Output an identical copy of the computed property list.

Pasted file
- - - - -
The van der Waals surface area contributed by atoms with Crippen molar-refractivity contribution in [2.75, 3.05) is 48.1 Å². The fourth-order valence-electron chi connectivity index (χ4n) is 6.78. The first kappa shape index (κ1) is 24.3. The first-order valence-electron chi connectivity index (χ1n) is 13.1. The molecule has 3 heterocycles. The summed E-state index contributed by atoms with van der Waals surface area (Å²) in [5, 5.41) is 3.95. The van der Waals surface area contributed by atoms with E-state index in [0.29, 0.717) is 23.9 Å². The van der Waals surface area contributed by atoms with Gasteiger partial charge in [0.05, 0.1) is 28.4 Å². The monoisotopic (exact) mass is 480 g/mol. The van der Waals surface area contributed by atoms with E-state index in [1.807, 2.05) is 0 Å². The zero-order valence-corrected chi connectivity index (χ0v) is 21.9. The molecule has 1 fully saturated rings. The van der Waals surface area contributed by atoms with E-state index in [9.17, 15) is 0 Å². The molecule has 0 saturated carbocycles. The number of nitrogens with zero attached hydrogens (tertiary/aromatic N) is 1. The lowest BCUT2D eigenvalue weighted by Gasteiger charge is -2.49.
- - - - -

The van der Waals surface area contributed by atoms with Crippen molar-refractivity contribution in [2.75, 3.05) is 48.1 Å². The fourth-order valence-electron chi connectivity index (χ4n) is 6.78. The first kappa shape index (κ1) is 24.3. The first-order valence-electron chi connectivity index (χ1n) is 13.1. The molecule has 3 heterocycles. The summed E-state index contributed by atoms with van der Waals surface area (Å²) in [5, 5.41) is 3.95. The van der Waals surface area contributed by atoms with E-state index in [0.29, 0.717) is 23.9 Å². The van der Waals surface area contributed by atoms with Gasteiger partial charge in [0.05, 0.1) is 28.4 Å². The monoisotopic (exact) mass is 480 g/mol. The van der Waals surface area contributed by atoms with E-state index in [1.807, 2.05) is 0 Å². The zero-order valence-corrected chi connectivity index (χ0v) is 21.9. The molecule has 1 fully saturated rings. The van der Waals surface area contributed by atoms with E-state index in [9.17, 15) is 0 Å². The molecule has 0 saturated carbocycles. The number of nitrogens with zero attached hydrogens (tertiary/aromatic N) is 1. The lowest BCUT2D eigenvalue weighted by Gasteiger charge is -2.49.